Belgium's political parties began to develop in the mid-19th century, when the Catholic and Liberal parties emerged as the country's two major political forces. In 1893, Belgium adopted universal male suffrage at the age of 25 (although electors who met certain income and educational qualifications were entitled to a plural vote), and the following year the Socialists (organized since 1885 as the Belgian Workers' Party) gained parliamentary representation, becoming the second-largest party in the Chamber of Representatives, while the Liberals began to decline rapidly. However, the switch from majority voting to proportional representation at the turn of the century saved the Liberals from political extinction, and the party staged a comeback in the years before World War I. Meanwhile, the ruling Catholic Party held an absolute majority in the Chamber of Representatives from 1884 until 1919, when plural voting was abandoned in favor of one-man, one-vote universal suffrage at the age of 21; women would not gain the right to vote in national elections until 1948. In the years between the two world wars, the Liberals fell behind the Socialists, who became one of the Belgium's two major parties, along with the Catholics. Catholic-Liberal coalition governments or Catholic-Liberal-Socialist national union cabinets ruled the country during most of this time period.
The Great Depression of 1929-39 led to the rise of extremist parties in Belgium. In the 1936 general election, the fascist Rexists scored a major breakthrough, and both the fascist-leaning Flemish National Union (VNV) and the Communist Party (which had split from the Belgian Workers' Party in the years after World War I) made significant advances as well. However, after the national union government of Prime Minister Paul Van Zeeland implemented a number of major social reforms (among them the 40-hour work week), the Rexist Party suffered a major setback in the 1939 parliamentary election, although VNV improved upon its 1936 showing and the Communists held on to their seat gains.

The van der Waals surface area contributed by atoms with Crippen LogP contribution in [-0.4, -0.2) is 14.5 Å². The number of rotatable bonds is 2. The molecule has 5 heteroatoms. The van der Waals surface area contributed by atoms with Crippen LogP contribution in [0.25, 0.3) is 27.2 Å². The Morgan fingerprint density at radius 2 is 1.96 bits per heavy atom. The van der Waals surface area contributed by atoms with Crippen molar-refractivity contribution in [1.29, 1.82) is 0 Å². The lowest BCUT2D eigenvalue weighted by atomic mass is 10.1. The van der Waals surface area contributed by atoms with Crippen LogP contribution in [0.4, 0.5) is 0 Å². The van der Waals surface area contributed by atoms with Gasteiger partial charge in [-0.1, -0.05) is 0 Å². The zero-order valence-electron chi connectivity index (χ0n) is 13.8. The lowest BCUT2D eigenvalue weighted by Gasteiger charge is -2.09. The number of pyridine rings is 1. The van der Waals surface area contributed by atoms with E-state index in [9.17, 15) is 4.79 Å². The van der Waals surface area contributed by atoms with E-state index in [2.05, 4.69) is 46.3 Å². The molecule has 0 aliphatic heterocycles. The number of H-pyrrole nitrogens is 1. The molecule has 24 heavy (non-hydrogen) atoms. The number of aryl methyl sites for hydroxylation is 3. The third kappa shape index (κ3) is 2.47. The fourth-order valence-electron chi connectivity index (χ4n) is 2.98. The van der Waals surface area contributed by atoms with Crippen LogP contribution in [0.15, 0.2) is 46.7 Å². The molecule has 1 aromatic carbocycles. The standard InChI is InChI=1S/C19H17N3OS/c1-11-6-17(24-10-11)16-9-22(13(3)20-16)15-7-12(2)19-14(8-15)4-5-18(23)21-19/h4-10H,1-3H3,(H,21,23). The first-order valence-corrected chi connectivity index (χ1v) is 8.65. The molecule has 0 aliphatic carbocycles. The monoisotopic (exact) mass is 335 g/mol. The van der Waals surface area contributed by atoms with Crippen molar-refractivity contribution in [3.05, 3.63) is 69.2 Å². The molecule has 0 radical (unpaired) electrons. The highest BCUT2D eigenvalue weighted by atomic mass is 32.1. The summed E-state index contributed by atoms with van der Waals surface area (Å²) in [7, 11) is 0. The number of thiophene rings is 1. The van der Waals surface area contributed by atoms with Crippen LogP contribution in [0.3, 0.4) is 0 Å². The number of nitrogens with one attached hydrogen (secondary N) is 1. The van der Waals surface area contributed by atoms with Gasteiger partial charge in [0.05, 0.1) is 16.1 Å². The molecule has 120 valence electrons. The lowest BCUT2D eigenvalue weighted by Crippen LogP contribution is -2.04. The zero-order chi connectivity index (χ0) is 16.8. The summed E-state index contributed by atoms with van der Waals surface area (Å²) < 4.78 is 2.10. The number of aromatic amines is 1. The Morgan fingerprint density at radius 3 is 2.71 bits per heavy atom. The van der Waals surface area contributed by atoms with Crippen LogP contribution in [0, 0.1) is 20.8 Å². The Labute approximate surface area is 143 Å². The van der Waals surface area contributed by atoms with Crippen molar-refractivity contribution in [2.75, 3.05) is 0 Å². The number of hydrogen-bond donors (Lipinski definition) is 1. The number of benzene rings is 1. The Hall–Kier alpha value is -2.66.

After the end of World War II, during which Nazi Germany occupied Belgium from 1940 to 1944, the Catholic Party and the Belgian Workers' Party were replaced by the Social Christian Party/Christian People's Party (PSC/CVP) and the Belgian Socialist Party (PSB/BSP), respectively, while the far-right parties disappeared from the political scene. In the 1946 general election, the Christian Democratic PSC/CVP emerged as the largest party, well ahead of the Socialists but short of an absolute majority, while the Communist Party had its best election showing in history and finished in third place, ahead of the Liberals. The Communists were a coalition partner in several governments between 1944 and 1947, when the Cold War led to their exclusion from power; the party declined markedly in subsequent general elections. From 1947 to 1954 the Christian Democrats were part of every government, first in coalition with the Socialists until 1949, and then with the Liberals until 1950, when they won an absolute majority in the Chamber of Representatives and formed several single-party governments. However, in 1954 PSC/CVP lost its Chamber majority, and the Socialists formed a coalition government with the Liberals that ruled the country until 1958, when the Christian Democrats returned to power, ruling in coalition with the Liberals until 1961, and then with the Socialist Party until 1965.